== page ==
Scientists in South Korea have developed tiny robots that do not need batteries or an engine to power their movement. It is not perpetual motion, instead, the tiny robot runs on humidity from the environment around it, absorbing the moisture in their surroundings to be powered by water.
A new paper posted in Science Robots, the scientist from Seoul National University described the advantages of microrobots and how their 'Hygrobots' could increase their usage. Microbots can already assist people with having children and even pull cars, but these tiny bots are limited by the number of power sources that are available to them.
To solve this specific problem, the Korean team took an interdisciplinary approach. The paper's author includes Beomjune Shin of the SNU's department of mechanical and aerospace engineering as well as Gee Ho Parl of the school's program looking at stem cell biology.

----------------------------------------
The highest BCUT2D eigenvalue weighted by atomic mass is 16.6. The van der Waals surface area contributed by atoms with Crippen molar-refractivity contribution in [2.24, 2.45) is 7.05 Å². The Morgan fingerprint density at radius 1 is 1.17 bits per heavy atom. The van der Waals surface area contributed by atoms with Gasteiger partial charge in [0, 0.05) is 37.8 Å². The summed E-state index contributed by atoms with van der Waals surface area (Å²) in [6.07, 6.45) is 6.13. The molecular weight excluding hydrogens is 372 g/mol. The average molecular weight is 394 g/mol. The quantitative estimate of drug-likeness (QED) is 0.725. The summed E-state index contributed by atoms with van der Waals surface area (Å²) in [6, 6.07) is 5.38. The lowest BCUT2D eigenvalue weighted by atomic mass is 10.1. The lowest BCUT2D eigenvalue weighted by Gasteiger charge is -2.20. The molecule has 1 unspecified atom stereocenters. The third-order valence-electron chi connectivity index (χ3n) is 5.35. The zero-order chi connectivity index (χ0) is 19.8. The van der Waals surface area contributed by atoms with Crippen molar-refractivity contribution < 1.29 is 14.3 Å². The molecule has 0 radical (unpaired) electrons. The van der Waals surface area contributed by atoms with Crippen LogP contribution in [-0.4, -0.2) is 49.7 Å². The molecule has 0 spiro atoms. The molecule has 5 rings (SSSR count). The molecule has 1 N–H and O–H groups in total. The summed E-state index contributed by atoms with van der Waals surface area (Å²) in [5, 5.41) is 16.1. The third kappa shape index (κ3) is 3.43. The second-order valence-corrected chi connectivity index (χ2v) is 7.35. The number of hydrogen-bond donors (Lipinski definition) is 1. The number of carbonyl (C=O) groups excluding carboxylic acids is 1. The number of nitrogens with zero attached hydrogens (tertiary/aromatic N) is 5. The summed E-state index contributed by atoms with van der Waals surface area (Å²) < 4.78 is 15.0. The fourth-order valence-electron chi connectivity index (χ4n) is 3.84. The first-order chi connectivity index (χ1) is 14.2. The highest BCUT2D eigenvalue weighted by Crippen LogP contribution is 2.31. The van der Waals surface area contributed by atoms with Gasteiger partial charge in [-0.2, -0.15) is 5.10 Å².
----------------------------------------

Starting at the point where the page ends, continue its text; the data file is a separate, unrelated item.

"Most botanical movements are hydraulic in nature," the paper notes. The "simple transport of fluid (mostly water) in and out of the plant tissue generates motions." A great example of how water can create movement can be seen in straw wrappers that crinkle up with a few droplets of H20.
However, robots are more complex than straw wrappers, a robotic system needs to have some semblance of reliability and stability. The movement of the robot needs to be in the correct direction and should be accountable to some mathematical predictability.
The SNU team was able to build a Hygrobot that moves "spontaneously in a ratcheted fashion on a moist surface at a speed high enough to enable practical applications." It was achieved by building a frame out of fabricated hygroscopic PEO (polyethylene oxide) nanofibers that have different densities. They were also able to get their inchworm-style bot running through a variety of humidity levels thanks to the right nanofiber mixtures.
The Hygrobot is just going to keep getting better with time.